Let’s talk about the Ojai hot springs near Los Angeles, California. Hot springs are one of the earth’s natural wonders. Geothermal processes under the surface of the earth heat the water, which then rises back up through cracks in the earth. The temperature is generally above 37 degrees Celsius (98.6 Fahrenheit). This creates natural pools of hot water that provide many benefits. Sounds fabulous? It’s the perfect destination for a girls’ trip!
A Rejuvenating Trip to Ojai Hot Springs
Ojai hot springs are known as one of the best hot springs in the United States and one of California’s great natural attractions. This little paradise contains five rock-bottom sulfur springs. Large boulders and ample vegetation surround these natural springs. Temperatures in all the pools range from 100 to 106 degrees Fahrenheit (37.8 to 41.1 Celsius). One of the pools is even quite large, about 20 feet wide. Wander across a small bridge and explore the gem of this area: a cave-like spring with two waterfalls.
WHAT ARE THE BENEFITS OF HOT SPRINGS?
You may think of hot springs as a way to take a nice, relaxing, hot bath. Since natural hot springs can be in less accessible places which you have to walk or hike to, that is certainly a plus. But hot springs provide more than just calming and relaxation. Thanks to the mineral-rich water source, they have healing powers.
The Ojai hot springs are high in sulfur, so be prepared for the odor! The sulfur pools smell like rotten eggs, but don’t be deterred by it. A bath in its waters work as a natural detox for our biggest organ: the skin. Not only that, it can be helpful for people with eczema and rashes. But, that’s not all. It can also ease arthritic pain, treat dry scalp and symptoms of menopause and digestive disorders.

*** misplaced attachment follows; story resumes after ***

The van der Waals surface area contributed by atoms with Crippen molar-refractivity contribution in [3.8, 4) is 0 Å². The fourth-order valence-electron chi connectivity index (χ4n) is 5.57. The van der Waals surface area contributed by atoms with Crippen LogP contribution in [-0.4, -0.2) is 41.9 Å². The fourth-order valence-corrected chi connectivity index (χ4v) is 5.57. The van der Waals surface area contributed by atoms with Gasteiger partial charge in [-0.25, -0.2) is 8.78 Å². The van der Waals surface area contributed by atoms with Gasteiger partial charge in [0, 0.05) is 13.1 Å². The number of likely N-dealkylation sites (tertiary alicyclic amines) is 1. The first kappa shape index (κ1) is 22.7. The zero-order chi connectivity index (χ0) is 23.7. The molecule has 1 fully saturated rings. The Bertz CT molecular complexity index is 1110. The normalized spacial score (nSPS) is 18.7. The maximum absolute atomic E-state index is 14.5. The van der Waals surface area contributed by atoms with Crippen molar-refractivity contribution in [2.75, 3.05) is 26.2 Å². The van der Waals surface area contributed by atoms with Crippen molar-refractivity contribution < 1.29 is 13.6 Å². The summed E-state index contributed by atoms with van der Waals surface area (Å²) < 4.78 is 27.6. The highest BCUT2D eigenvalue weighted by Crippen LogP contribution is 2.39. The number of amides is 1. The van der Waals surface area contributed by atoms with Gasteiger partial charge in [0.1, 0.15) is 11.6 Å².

Note: While bathing in sulfur-rich water has many health benefits, as mentioned above, there are people who should avoid it. If you are pregnant, have high blood pressure or are on blood thinners, it is best to avoid.
UNPLUG AND RELAX
The Ojai hot springs give you an opportunity to unplug and relax. The welcome sign at the entrance states no social media, no alcohol, no drugs, no loud noises, no sexual misconduct, and a few other items. Leave your smartphone in the car, take a deep breath and enjoy nature. Don’t worry about crowds! Occupancy is limited to 10 people.
Pro Tip: Visit in the evening and enjoy a sky full of stars while soaking in the pools! I can’t think of a better place for star gazing. The trail is well lit.
A word of caution, if you are opposed to nudity, Ojai hot springs may not be the place for you. Clothing is optional here. Amenities include a changing room and bathrooms.
HISTORY OF OJAI HOT SPRINGS